Capital Allowances: What’s New?

Capital Allowances What’s New

Accounts depreciation is not allowed within tax calculations; it’s too subjective, so instead of that capital allowances generally apply for tax purposes. These allowances have been in place for ‘wear and tear’ to plant and machinery since 1878, with a factory and mills allowance allowing for economic depreciation within a trading business.

HMRC provides a useful history in its Capital Allowances Manual at CA10040. The current legislation is contained within the Capital Allowances Act (CAA) 2001.


What are they Exactly?

Allowances themselves are given through a ‘written-down allowance’, which is 18% of the cost and subsequent written-down value of assets in a ‘general pool’ and 6% in a ‘special rate’ pool (which contains cars with CO2 emission of more than 50g/km, integral features such as electrical and water systems). An accelerated 100% ‘annual investment allowance’ (AIA) is also available for up to £1m of expenditure, with a further 100% ‘firstyear allowance’ potentially available for new and unused energy-saving plant and machinery.

All business entities claim these allowances, though limited companies can also claim a further 100% first-year allowance known as ‘full expensing’; originally introduced as a temporary measure in 2023 to replace the ‘super allowance’, it was announced in the 2023 autumn statement that it would be made permanent.

The key concept is that capital allowances are available for plant and machinery, not buildings or structures; the divide is whether the item in question has a function in the trade or is the setting in which the trade takes place; a ‘passive or active’ divide may be another way of looking at it. Case law dates back beyond the last century to help define what ‘plant’ or ‘machinery’ actually is, as the legislation does not do so.

The CAA does give a list of those assets which are deemed to be buildings (List A in CAA 2001, s 21), and ‘structures, assets and works’ in List B within section 22. List C under CAA 2001, s 23 contains a list of those assets which are allowable, many consisting of buildings or structures which, under case law, were deemed to be plant. Cases generally go to court to ascertain whether the asset in dispute comes under List C.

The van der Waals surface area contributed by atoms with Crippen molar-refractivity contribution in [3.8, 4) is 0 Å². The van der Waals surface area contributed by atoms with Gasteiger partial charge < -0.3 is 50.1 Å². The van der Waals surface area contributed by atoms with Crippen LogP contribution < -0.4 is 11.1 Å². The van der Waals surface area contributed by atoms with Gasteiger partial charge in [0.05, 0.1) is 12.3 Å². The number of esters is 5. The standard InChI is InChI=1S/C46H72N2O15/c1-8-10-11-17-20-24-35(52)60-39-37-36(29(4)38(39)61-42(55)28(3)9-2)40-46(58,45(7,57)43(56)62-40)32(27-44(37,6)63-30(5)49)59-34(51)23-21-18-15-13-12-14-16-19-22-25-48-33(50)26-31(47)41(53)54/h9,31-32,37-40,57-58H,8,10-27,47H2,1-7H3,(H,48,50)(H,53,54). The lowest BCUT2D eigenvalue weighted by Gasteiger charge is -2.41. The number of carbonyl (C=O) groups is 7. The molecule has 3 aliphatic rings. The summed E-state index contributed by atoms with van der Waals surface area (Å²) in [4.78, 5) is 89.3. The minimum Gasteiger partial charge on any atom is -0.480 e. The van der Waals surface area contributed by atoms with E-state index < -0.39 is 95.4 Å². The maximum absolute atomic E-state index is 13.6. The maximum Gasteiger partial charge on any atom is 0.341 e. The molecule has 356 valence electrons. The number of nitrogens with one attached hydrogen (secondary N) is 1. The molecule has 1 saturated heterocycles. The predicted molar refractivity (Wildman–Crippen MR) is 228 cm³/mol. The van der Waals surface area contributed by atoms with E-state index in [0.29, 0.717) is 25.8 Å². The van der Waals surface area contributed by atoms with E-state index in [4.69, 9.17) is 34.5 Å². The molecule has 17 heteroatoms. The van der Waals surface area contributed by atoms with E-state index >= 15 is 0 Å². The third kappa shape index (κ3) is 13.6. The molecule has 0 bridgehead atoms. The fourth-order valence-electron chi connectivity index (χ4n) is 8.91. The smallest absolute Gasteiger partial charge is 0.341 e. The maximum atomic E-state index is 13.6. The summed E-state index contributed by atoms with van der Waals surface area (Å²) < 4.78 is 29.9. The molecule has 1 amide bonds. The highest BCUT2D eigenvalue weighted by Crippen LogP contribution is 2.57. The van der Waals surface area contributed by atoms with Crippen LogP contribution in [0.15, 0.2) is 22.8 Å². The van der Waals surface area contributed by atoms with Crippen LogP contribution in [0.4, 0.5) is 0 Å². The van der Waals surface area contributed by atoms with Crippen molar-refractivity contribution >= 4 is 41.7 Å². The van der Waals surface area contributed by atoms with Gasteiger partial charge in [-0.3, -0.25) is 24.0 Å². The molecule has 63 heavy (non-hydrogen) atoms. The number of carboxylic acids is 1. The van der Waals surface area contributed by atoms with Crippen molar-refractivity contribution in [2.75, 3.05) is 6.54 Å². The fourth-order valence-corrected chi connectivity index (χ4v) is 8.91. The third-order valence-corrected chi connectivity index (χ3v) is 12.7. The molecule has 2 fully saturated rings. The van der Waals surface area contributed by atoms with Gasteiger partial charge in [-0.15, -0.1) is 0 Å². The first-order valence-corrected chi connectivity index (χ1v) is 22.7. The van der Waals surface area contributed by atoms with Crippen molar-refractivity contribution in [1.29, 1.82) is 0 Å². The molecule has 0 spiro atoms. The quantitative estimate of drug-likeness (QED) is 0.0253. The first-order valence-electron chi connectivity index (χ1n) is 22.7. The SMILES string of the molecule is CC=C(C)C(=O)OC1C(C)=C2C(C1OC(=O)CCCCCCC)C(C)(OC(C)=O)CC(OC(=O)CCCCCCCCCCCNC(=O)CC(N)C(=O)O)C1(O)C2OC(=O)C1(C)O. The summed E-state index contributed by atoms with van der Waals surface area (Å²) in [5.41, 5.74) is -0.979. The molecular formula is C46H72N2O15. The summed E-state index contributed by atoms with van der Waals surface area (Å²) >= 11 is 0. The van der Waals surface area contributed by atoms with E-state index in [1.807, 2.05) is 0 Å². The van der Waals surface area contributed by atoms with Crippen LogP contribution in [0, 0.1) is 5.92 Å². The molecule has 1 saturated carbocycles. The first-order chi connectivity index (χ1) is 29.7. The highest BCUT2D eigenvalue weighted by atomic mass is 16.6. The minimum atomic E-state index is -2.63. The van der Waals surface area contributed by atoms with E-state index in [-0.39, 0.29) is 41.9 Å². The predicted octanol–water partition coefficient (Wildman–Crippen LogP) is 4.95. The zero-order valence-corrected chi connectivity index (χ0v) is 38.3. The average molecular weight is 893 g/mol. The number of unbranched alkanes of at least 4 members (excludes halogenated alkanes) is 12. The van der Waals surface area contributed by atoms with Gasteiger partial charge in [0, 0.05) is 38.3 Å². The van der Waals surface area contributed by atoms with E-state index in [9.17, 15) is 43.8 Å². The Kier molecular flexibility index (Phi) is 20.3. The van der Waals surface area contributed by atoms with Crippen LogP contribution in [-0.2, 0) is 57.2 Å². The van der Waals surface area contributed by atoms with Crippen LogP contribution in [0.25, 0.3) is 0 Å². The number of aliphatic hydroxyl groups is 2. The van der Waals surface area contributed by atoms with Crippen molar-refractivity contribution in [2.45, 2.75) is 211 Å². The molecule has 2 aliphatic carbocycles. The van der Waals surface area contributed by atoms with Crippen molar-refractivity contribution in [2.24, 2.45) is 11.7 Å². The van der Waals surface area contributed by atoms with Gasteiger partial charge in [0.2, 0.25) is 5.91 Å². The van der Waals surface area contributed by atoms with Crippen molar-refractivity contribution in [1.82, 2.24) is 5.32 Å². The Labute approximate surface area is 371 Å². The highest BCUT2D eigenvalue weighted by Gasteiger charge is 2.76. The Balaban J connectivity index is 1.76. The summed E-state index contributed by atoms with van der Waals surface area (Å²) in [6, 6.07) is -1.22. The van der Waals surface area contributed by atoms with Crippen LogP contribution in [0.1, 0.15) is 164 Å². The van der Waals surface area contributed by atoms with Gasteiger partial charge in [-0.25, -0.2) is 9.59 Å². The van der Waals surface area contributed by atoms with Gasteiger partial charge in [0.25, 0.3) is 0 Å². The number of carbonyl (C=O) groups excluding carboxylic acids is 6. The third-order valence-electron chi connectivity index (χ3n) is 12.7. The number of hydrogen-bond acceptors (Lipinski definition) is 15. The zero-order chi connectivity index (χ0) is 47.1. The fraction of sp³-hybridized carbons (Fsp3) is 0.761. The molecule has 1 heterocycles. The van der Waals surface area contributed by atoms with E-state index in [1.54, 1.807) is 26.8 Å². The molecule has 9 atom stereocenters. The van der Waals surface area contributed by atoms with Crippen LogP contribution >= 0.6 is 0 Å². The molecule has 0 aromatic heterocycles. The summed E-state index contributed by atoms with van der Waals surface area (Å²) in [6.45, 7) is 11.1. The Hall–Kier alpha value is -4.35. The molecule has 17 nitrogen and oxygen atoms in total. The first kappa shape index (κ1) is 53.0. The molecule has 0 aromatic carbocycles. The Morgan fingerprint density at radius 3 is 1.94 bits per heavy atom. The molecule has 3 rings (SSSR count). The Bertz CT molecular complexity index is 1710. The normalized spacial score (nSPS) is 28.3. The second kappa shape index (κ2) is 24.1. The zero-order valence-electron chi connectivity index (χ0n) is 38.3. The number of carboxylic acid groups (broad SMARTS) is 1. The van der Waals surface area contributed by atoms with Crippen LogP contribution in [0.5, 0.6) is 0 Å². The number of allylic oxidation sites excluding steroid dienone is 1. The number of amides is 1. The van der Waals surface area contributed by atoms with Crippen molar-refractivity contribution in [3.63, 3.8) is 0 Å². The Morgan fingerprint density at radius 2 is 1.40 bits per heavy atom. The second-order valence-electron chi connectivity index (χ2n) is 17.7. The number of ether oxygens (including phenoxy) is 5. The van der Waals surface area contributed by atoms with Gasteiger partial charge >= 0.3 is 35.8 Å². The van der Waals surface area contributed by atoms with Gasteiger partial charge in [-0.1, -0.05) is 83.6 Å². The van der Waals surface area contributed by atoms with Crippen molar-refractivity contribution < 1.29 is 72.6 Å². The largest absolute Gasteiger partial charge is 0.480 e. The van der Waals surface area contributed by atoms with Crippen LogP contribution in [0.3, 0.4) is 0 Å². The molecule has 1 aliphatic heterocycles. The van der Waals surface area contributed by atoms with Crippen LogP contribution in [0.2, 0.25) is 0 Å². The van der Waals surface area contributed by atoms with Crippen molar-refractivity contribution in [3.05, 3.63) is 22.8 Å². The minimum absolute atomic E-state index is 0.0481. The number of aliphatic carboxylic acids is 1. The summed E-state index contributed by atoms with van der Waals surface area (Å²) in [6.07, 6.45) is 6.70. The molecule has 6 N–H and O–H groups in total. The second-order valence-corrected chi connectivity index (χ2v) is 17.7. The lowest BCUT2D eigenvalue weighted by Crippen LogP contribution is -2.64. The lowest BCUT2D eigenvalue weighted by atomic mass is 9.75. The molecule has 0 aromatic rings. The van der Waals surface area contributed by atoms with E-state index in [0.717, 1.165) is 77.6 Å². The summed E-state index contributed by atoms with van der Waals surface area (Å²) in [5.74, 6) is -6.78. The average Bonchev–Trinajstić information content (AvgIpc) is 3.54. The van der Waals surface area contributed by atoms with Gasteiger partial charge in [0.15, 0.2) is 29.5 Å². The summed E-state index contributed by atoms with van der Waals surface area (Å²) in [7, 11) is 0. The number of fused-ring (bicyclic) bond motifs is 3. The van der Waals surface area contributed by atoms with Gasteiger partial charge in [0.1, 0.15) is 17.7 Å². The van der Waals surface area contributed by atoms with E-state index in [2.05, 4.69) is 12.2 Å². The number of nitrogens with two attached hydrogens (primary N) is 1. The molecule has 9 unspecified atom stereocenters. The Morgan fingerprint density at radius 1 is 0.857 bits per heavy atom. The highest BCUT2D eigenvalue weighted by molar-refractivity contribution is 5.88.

Settings as Plant

Machinery is essentially anything with a mechanism, but plant is often more difficult to define as many a time it is a setting; they can still be a setting whilst still used as apparatus and as a tool in the trade.

Paintings can be plant, as can grain or potato silos, decorative screens, or room partitions; whilst these may have the characteristics of a structure, they perform a function – so they qualify. The case of Wangaratta Woollen Mills Ltd v Commissioner of Taxation of the Commonwealth of Australia [1969] 43 ALJR 324 concerned a dyehouse which highlighted the concept of the ‘complex whole’, i.e., that each part of the building performs a function which is necessary for the trade as a whole; so whilst it is a building, it still plays an active role, and it has a function beyond being a simple setting. This concept was unsuccessfully argued against HMRC when considering whether a nuclear deconversion faculty was plant. The Urenco case (Urenco Chemplants Ltd v HMRC [2022] EWCA Civ 1587) did produce one change in favour of the appellants; the Court of Appeal held that expenditure on items within List C included ‘provision for’ those items, and not just the items themselves (in List C, only items 23 onward allowed for this wider interpretation of spending).

The Supreme Court held (in HMRC v SSE Generation Limited [2023] UKSC 17) that tunnels carrying water as part of the Glencoe Hydro-electric power station were plant; HMRC argued that they were ‘tunnels’ or ‘aqueducts’ under List B, but the Supreme Court agreed with the Court of Appeal that these definitions are confined to means of transporting people, vehicles or boats.


Practical tip

When considering whether expenditure counts as plant in particular, as opposed to a building, review precisely what that purchased asset actually does. Even if it seems to be part of a building, if it actively performs a function, then it may arguably be plant and qualify for capital allowances.